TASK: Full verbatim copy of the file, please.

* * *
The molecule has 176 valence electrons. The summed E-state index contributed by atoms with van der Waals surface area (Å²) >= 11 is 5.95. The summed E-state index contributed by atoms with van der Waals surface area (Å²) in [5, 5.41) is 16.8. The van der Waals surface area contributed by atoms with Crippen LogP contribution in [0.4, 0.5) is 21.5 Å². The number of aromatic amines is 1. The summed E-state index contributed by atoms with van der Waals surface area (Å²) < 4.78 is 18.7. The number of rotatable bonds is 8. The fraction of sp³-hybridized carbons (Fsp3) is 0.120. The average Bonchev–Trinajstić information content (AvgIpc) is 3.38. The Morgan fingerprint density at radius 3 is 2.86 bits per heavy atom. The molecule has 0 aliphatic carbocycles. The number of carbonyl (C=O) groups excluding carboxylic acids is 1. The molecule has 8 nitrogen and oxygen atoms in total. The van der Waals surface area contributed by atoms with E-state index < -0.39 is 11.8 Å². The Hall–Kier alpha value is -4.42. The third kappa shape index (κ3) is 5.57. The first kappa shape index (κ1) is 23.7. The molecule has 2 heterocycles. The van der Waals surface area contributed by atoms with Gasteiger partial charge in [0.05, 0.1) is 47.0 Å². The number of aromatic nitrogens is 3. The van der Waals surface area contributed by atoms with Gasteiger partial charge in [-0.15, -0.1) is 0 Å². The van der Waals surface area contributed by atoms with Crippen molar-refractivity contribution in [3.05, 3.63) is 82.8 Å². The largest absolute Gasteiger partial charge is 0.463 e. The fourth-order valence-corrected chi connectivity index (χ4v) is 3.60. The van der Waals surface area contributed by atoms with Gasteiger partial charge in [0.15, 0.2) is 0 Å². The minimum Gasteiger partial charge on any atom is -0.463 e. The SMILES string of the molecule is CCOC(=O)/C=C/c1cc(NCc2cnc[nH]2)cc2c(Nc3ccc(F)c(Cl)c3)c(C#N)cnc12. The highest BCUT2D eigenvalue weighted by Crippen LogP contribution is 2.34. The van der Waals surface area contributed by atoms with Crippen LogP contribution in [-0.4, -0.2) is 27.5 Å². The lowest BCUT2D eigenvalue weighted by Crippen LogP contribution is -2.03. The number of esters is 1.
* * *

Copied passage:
The molecule has 176 valence electrons. The summed E-state index contributed by atoms with van der Waals surface area (Å²) >= 11 is 5.95. The summed E-state index contributed by atoms with van der Waals surface area (Å²) in [5, 5.41) is 16.8. The van der Waals surface area contributed by atoms with Crippen LogP contribution in [0.4, 0.5) is 21.5 Å². The number of aromatic amines is 1. The summed E-state index contributed by atoms with van der Waals surface area (Å²) < 4.78 is 18.7. The number of rotatable bonds is 8. The fraction of sp³-hybridized carbons (Fsp3) is 0.120. The average Bonchev–Trinajstić information content (AvgIpc) is 3.38. The Morgan fingerprint density at radius 3 is 2.86 bits per heavy atom. The molecule has 0 aliphatic carbocycles. The number of carbonyl (C=O) groups excluding carboxylic acids is 1. The molecule has 8 nitrogen and oxygen atoms in total. The van der Waals surface area contributed by atoms with E-state index < -0.39 is 11.8 Å². The Hall–Kier alpha value is -4.42. The third kappa shape index (κ3) is 5.57. The first kappa shape index (κ1) is 23.7. The molecule has 2 heterocycles. The van der Waals surface area contributed by atoms with Gasteiger partial charge in [0.05, 0.1) is 47.0 Å². The number of aromatic nitrogens is 3. The van der Waals surface area contributed by atoms with Gasteiger partial charge in [-0.15, -0.1) is 0 Å². The van der Waals surface area contributed by atoms with Crippen molar-refractivity contribution in [3.05, 3.63) is 82.8 Å². The largest absolute Gasteiger partial charge is 0.463 e. The fourth-order valence-corrected chi connectivity index (χ4v) is 3.60. The van der Waals surface area contributed by atoms with Gasteiger partial charge in [0.15, 0.2) is 0 Å². The minimum Gasteiger partial charge on any atom is -0.463 e. The SMILES string of the molecule is CCOC(=O)/C=C/c1cc(NCc2cnc[nH]2)cc2c(Nc3ccc(F)c(Cl)c3)c(C#N)cnc12. The highest BCUT2D eigenvalue weighted by Crippen LogP contribution is 2.34. The van der Waals surface area contributed by atoms with Crippen LogP contribution in [-0.4, -0.2) is 27.5 Å². The lowest BCUT2D eigenvalue weighted by Crippen LogP contribution is -2.03. The number of esters is 1.